To maximize their chances of getting a job in tech, Vanderbilt students network with alumni, attend the Tech Trek, participate in the Day by the Bay recruiting event, and join the Tech Club. The Tech Trek is particularly helpful in introducing students to both the breadth of job opportunities and a large number of alumni: Closing Bell receptions in San Francisco and Seattle each boasted more than 100 attendees this year.
MBA graduates find that their coursework prepares them well for their new jobs, particularly if they recruit for “traditional” business positions at tech firms. “I think that the fundamental skills and capabilities that I have acquired through getting my MBA…is at the heart of what’s needed. But where tech comes into play is the subject matter expertise,” said Kelly Leo (BS’03, MBA’11), Director of Strategic Marketing at Change Healthcare, a healthcare technology company.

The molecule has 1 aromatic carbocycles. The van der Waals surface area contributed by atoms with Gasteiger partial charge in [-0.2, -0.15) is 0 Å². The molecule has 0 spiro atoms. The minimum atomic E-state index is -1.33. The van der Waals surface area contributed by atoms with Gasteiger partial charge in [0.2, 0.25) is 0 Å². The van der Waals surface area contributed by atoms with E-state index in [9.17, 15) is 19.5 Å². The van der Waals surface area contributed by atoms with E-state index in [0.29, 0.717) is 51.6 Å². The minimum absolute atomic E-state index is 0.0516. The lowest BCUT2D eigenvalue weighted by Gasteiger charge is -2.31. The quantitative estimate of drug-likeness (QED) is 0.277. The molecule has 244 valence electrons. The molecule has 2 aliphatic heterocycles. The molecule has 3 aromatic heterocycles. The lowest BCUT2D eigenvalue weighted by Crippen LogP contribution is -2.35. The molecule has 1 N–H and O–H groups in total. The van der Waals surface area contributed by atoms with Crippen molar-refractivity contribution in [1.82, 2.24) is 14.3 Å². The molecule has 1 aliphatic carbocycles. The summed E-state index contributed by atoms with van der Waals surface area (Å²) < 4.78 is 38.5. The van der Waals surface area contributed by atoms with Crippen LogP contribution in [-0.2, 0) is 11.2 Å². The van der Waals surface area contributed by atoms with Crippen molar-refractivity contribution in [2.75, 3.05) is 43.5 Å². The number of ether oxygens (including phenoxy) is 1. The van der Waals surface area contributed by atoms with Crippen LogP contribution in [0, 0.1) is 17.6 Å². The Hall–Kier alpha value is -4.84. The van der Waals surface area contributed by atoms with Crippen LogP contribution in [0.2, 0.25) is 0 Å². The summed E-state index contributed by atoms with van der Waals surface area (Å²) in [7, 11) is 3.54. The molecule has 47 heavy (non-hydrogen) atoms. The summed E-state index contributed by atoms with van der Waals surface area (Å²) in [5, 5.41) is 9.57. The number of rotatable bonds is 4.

“Like any industry, (tech) has its own lingo, and if you don’t speak the language, it’s really obvious,” confirms Amanda Fend, Senior Associate Director at the Career Management Center. “If you don’t speak the lingo, you’re an outsider, and you can’t be an outsider.”
“There’s a lot of jargon and acronyms being thrown around,” Leo adds. “Being able to take what seemingly can be very complex and distilling it down to simple information is valuable (in the tech space).”
Expanding the Definition of Tech Jobs
While large businesses like Amazon, Google, and Facebook come to mind as the ultimate example of “true” tech companies, tech is increasingly becoming an important part of every business, even those that aren’t traditionally considered “tech” companies. Indeed, some MBAs end up in tech-related positions without even trying.
“I did not come into Owen thinking tech, or anything related to tech,” admits Will Hamblen (MBA’15), Senior Manager of Online Grocery at Walmart Global eCommerce. He accepted a position in Walmart’s finance and strategy rotation program after school, and his first position took him to the company’s headquarters in Bentonville, Arkansas, supporting the entertainment and hardlines business. His second rotation brought him out to the West Coast, working for the online grocery division, and he ended up staying.